Part of being a good product manager is keeping an eye on your competition with a lifecycle development approach in mind. This considers whether the competition is expanding their product line outside of the solutions core competency and if the maturity requires rapid development and feature releases. At the end of lifecycle, the solution becomes End of Life (EoL) and dropped as a product. For standalone Host Intrusion Prevention Solutions (HIPS), the grim reaper is just around the corner.
Consider that Cisco has announced EoS (End of Sale) and EoL dates for the Cisco Security Agent and this agent was based on an acquisition of Okena in 2003, HIPS has had a relatively short life of seven years as a standalone enterprise product. Gartner, in their recent 2010 IT Market Clock for Infrastructure Protection, has also indicated that HIPS has passed the “Dusk of Obsolesce” for personal computers. So what technology is replacing HIPS to combat modern day threats?
For starters, the concept of a host-based intrusion prevention as a standalone tool has lost its value as a single agent technology solution. It targets protocol, service, and network based vulnerabilities and their accompanying exploits as a prevention product. With trends indicating that threats are evolving to web applications and client side attacks, HIPS becomes an older (but required) piece of a much larger puzzle. This is where the Retina Protection Agent (and its parent solution Blink Professional) become the next viable solution for organizations.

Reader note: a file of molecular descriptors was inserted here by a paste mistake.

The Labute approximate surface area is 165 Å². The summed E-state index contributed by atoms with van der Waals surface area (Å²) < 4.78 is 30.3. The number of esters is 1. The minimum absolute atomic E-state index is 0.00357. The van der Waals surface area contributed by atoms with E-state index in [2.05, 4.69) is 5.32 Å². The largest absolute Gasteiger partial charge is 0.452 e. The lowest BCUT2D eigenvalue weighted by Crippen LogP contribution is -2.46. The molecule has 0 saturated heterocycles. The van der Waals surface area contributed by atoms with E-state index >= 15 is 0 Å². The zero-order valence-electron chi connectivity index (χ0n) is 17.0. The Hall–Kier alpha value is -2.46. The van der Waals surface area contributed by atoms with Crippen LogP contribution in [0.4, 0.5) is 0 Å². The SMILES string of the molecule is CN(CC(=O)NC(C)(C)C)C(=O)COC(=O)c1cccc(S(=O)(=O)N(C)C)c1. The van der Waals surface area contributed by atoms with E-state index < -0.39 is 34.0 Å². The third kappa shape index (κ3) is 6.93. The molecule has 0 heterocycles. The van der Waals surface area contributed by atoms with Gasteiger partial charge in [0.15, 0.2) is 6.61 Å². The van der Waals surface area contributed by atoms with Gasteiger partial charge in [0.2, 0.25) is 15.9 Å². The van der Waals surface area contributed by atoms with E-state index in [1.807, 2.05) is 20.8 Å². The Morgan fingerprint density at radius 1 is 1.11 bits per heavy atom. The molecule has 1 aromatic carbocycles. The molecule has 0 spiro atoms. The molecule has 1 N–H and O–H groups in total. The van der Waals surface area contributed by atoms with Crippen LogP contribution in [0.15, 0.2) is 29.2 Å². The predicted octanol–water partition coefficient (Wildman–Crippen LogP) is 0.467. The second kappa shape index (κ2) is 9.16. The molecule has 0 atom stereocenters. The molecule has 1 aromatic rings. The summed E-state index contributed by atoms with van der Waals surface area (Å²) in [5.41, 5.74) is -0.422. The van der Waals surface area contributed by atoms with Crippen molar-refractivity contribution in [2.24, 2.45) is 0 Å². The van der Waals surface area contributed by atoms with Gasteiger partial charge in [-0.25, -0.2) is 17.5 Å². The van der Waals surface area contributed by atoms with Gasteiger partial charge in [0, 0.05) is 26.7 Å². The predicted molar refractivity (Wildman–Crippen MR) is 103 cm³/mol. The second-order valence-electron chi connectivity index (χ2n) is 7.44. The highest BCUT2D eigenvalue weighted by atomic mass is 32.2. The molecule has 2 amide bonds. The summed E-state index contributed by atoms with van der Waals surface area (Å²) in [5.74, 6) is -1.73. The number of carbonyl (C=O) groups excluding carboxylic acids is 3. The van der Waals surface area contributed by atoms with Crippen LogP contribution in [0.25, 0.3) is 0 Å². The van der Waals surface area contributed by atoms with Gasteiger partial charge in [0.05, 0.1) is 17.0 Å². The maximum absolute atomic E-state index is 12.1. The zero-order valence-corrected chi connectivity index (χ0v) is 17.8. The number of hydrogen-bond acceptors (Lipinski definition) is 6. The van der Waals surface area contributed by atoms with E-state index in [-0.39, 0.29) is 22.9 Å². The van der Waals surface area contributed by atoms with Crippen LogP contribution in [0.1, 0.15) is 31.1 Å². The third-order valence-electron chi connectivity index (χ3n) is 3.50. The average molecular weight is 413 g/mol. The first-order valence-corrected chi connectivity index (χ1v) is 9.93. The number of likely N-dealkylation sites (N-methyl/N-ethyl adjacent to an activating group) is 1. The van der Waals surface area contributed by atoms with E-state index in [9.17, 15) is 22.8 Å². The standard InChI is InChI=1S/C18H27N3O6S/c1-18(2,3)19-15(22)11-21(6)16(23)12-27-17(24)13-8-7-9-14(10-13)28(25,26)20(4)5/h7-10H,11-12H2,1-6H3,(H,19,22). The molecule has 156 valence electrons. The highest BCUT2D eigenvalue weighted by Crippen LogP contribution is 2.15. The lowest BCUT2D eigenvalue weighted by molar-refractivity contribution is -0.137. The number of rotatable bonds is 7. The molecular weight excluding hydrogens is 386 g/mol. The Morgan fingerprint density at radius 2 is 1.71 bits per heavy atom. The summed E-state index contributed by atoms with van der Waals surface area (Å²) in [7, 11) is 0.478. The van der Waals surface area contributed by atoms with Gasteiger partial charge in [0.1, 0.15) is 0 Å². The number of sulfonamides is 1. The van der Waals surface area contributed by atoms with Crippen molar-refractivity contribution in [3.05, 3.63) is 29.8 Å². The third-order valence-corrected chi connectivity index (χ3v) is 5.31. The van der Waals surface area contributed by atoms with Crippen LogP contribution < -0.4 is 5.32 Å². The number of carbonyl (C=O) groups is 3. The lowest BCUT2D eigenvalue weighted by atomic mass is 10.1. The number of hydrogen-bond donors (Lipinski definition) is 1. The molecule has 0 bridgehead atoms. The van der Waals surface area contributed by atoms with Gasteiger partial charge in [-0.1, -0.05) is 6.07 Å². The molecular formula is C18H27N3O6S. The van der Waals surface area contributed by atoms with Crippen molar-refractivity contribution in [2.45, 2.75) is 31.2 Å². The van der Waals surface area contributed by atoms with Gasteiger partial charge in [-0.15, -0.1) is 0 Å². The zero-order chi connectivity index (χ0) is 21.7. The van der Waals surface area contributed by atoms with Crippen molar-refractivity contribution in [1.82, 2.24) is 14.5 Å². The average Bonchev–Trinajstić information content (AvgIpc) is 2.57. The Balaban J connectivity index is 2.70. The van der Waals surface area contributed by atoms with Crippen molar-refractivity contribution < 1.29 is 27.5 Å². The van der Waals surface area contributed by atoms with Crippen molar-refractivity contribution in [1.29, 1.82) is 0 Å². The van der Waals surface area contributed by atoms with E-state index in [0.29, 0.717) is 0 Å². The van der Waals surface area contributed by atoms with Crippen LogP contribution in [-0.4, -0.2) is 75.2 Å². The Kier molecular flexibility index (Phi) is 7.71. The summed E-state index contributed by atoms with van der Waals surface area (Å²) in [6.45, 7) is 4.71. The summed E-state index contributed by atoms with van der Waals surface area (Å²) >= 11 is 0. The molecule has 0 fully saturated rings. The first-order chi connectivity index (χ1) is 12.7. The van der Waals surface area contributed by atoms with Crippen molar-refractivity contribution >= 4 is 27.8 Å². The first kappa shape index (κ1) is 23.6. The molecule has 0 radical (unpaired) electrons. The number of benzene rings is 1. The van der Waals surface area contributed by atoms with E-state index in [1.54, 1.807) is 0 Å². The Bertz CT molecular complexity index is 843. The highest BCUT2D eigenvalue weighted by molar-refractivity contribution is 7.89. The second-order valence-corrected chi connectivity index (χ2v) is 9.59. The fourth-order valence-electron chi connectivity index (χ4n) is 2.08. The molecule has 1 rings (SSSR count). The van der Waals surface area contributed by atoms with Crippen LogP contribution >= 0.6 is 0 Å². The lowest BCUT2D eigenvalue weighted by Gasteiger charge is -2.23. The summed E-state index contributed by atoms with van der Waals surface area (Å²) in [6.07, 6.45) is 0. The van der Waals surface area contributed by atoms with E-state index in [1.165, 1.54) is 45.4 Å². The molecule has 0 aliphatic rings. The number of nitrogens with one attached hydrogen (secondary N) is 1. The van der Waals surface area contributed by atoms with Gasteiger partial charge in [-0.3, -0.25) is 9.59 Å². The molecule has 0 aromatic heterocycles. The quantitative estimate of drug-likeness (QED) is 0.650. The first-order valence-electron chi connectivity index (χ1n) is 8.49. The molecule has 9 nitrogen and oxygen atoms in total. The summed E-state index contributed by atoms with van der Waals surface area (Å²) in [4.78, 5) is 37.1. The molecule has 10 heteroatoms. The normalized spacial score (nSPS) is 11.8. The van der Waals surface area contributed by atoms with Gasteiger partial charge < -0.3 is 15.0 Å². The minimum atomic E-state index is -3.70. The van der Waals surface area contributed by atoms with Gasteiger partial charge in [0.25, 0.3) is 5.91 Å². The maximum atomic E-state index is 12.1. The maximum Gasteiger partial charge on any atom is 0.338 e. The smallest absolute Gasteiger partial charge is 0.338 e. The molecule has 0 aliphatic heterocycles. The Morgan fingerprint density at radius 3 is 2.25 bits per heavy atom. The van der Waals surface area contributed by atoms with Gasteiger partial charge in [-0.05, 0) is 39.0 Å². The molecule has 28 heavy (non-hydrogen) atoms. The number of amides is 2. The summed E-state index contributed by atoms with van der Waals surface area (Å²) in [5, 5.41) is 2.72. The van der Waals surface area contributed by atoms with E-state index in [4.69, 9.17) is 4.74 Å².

As I indicated above, products either mature and die like CSA, or they evolve to meet current challenges. These challenges can warrant new features, platform support, or even just updates to the workflow for simplification and usability. The Retina Protection Agent has exceeded the requirements of being a basic HIPS solution by supporting the latest Microsoft operating systems, adding key features for local agent-based vulnerability assessment to detect which client applications are vulnerability, and a new Management Console, Retina CS, to simplify the deployment and administration of this agent-based technology.
Host Intrusion Prevent Solutions may be at the end of their useful lives, but the need to protect the desktop is as important as ever. The threats have evolved and therefore the technology must evolve to meet these threats. eEye is ahead of the curve and our products will exceed your expectations for Unified Vulnerability Management from Assessment, Mitigation, to Endpoint Protection.
Morey J. Haber, Chief Security Advisor
Morey J. Haber is the Chief Security Advisor at BeyondTrust. As the Chief Security Advisor, Morey is the lead identity and technical evangelist at BeyondTrust. He has more than 25 years of IT industry experience and has authored four books: Privileged Attack Vectors, Asset Attack Vectors, Identity Attack Vectors, and Cloud Attack Vectors. Morey has previously served as BeyondTrust’s Chief Security Officer, Chief Technology, and Vice President of Product Management during his nearly 12 year tenure. In 2020, Morey was elected to the Identity Defined Security Alliance (IDSA) Executive Advisory Board, assisting the corporate community with identity security best practices. He originally joined BeyondTrust in 2012 as a part of the acquisition of eEye Digital Security, where he served as a Product Owner and Solutions Engineer, since 2004. Prior to eEye, he was Beta Development Manager for Computer Associates, Inc. He began his career as Reliability and Maintainability Engineer for a government contractor building flight and training simulators. Morey earned a Bachelor of Science degree in Electrical Engineering from the State University of New York at Stony Brook.